Response from National Association of Social Workers Michigan Chapter

Given the magnitude of the water crisis in Flint, it is time for federal, state and local government to coordinate their efforts and financial resources to address the infrastructure of Flint’s water system, and to prevent and treat health conditions that are caused by exposure to lead and other toxins in the water.

It is heartening to see that there has been a national outcry about this disaster. Many individuals and corporations have contributed drinking water to Flint resident.

For example, the National Association of Social Workers’ (NASW) Michigan Chapter  issued a “call to action” to mobilize its members to work with city of Flint residents and public officials to provide volunteer services.

NASW Michigan’s Director of Public Policy Allan Wachendorfer said, “As the water crisis loomed, NASW Michigan knew it wanted to be involved in a meaningful way. The chapter’s call to action requested that its membership contribute their clinical skills to crisis counseling and their macro skills to coordinating relief efforts and collaborating with other agencies to link those at-risk to needed services.”

As of this writing, NASW Michigan’s call to action has attracted more than 160 social work volunteers and is “still growing”. The Michigan Chapter has developed a task force to look at long-term strategies. These efforts reflect one example of the way in which social workers’ skills can help manage a population-based public health crisis.

Was race  a factor in state’s slow response to crisis?

We cannot ignore the implications of race/ethnicity and socio-economic status as being major factor in this dilemma. When we look at how all of this unfolded and the slowness of government to respond to what was a looming crisis, and the threats to the health of vulnerable populations, we are reminded that low-income African Americans and Hispanics took the brunt of the crisis. Their children are also likely to have to suffer the consequences for years to come. It is apparent that social determinants of health are central to Flint’s catastrophe.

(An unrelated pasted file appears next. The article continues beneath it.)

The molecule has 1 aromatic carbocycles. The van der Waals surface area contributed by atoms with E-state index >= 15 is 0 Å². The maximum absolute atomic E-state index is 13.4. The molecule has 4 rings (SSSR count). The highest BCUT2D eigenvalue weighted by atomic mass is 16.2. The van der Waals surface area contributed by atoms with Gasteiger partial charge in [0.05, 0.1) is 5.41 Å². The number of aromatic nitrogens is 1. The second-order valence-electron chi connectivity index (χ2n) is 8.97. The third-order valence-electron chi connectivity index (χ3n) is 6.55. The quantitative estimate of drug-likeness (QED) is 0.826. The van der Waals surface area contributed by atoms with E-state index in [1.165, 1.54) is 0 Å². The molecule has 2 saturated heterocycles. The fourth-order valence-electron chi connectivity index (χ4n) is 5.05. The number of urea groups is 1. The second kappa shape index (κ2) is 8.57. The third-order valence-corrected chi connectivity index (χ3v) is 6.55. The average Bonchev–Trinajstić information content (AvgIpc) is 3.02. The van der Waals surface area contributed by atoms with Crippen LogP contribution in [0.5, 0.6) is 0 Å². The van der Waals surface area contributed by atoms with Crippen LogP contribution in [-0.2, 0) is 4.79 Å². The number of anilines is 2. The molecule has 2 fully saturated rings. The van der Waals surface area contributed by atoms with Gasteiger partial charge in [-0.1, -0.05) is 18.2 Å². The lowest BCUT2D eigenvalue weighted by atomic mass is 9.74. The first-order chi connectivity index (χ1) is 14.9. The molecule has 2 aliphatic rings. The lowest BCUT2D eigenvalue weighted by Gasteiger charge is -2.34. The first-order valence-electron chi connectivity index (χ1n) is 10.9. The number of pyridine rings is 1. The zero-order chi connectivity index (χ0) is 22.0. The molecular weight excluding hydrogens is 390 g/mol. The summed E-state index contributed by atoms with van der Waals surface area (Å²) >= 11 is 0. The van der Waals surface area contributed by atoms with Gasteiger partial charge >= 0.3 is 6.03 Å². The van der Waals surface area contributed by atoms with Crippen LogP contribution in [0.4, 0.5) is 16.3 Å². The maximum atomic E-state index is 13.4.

We also cannot ignore the how environmental injustice helps to explain a failure of this magnitude can occur.

According to the National Institute of Minority Health Disparities (NIMHD): “An environmental injustice exists when members of disadvantaged, ethnic, minority or other groups suffer disproportionately at the local, regional (sub-national), or national levels from environmental risks or hazards, and/or suffer disproportionately from violations of fundamental human rights as a result of environmental factors, and/or denied access to environmental investments, benefits, and/or natural resources, and/or are denied access to information; and/or participation in decision making and/or access to justice in environment-related matters.”

What occurred in Flint fits that definition.

NASW and all others working to eliminate health disparities, must use their advocacy capacity to let the country know that the Flint, Michigan public health crisis should never happen again. We all have a responsibility to help monitor the environments where low-income and politically powerless reside and speak up when conditions are compromised either by a lack of governmental (or industrial) concern, or for the sake of so-called cost savings.

For more information about environmental injustice and health disparities please visit the following web pages:

Centers for Environmental Health

National Institute of Minority Health Disparities (NIMHD)

Urban Institute

NASW Contacts on Flint Water Crisis Issue

Mel Wilson, NASW Manger for Social Justice and Human Rights:  mwilson@naswdc.org

Carrie Dorn, NASW Senior Practice Associate for Health:  Cdorn@naswdc.org

Allan Wachendorfer, NASW-Michigan Director of Public Policy:  policy@nasw-michigan.org